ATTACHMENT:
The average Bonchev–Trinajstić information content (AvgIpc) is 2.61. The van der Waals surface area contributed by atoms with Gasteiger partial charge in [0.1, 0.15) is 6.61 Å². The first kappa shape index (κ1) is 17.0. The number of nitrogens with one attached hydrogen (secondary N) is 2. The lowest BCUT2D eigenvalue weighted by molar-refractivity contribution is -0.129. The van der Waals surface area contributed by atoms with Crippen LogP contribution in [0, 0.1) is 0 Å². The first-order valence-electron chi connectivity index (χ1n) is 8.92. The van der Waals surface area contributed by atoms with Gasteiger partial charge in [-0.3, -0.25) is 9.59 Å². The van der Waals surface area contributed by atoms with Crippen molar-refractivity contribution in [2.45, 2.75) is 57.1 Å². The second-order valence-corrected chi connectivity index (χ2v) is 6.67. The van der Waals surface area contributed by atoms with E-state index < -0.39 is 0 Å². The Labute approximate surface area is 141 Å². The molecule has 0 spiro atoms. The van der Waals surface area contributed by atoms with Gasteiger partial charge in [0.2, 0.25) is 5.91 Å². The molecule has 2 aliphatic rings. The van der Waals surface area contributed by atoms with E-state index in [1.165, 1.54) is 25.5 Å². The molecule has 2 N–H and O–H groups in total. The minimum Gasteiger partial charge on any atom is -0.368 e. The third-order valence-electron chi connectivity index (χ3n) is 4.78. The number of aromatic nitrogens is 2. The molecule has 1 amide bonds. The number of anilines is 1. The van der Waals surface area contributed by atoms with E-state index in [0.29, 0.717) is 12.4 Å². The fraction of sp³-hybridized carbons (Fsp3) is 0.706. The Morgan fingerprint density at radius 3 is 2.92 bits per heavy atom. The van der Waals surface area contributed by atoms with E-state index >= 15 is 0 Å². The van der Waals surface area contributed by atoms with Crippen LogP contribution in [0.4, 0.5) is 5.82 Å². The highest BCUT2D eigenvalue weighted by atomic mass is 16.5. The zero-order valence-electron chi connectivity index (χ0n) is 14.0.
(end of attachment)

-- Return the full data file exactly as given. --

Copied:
The average Bonchev–Trinajstić information content (AvgIpc) is 2.61. The van der Waals surface area contributed by atoms with Gasteiger partial charge in [0.1, 0.15) is 6.61 Å². The first kappa shape index (κ1) is 17.0. The number of nitrogens with one attached hydrogen (secondary N) is 2. The lowest BCUT2D eigenvalue weighted by molar-refractivity contribution is -0.129. The van der Waals surface area contributed by atoms with Crippen LogP contribution in [0, 0.1) is 0 Å². The first-order valence-electron chi connectivity index (χ1n) is 8.92. The van der Waals surface area contributed by atoms with Gasteiger partial charge in [-0.3, -0.25) is 9.59 Å². The van der Waals surface area contributed by atoms with Crippen molar-refractivity contribution in [2.45, 2.75) is 57.1 Å². The second-order valence-corrected chi connectivity index (χ2v) is 6.67. The van der Waals surface area contributed by atoms with E-state index < -0.39 is 0 Å². The Labute approximate surface area is 141 Å². The molecule has 0 spiro atoms. The van der Waals surface area contributed by atoms with Gasteiger partial charge in [0.2, 0.25) is 5.91 Å². The molecule has 2 aliphatic rings. The van der Waals surface area contributed by atoms with E-state index in [1.165, 1.54) is 25.5 Å². The molecule has 2 N–H and O–H groups in total. The minimum Gasteiger partial charge on any atom is -0.368 e. The third-order valence-electron chi connectivity index (χ3n) is 4.78. The number of aromatic nitrogens is 2. The molecule has 1 amide bonds. The number of anilines is 1. The van der Waals surface area contributed by atoms with E-state index in [0.29, 0.717) is 12.4 Å². The fraction of sp³-hybridized carbons (Fsp3) is 0.706. The Morgan fingerprint density at radius 3 is 2.92 bits per heavy atom. The van der Waals surface area contributed by atoms with E-state index >= 15 is 0 Å². The van der Waals surface area contributed by atoms with Crippen LogP contribution in [0.4, 0.5) is 5.82 Å². The highest BCUT2D eigenvalue weighted by atomic mass is 16.5. The zero-order valence-electron chi connectivity index (χ0n) is 14.0.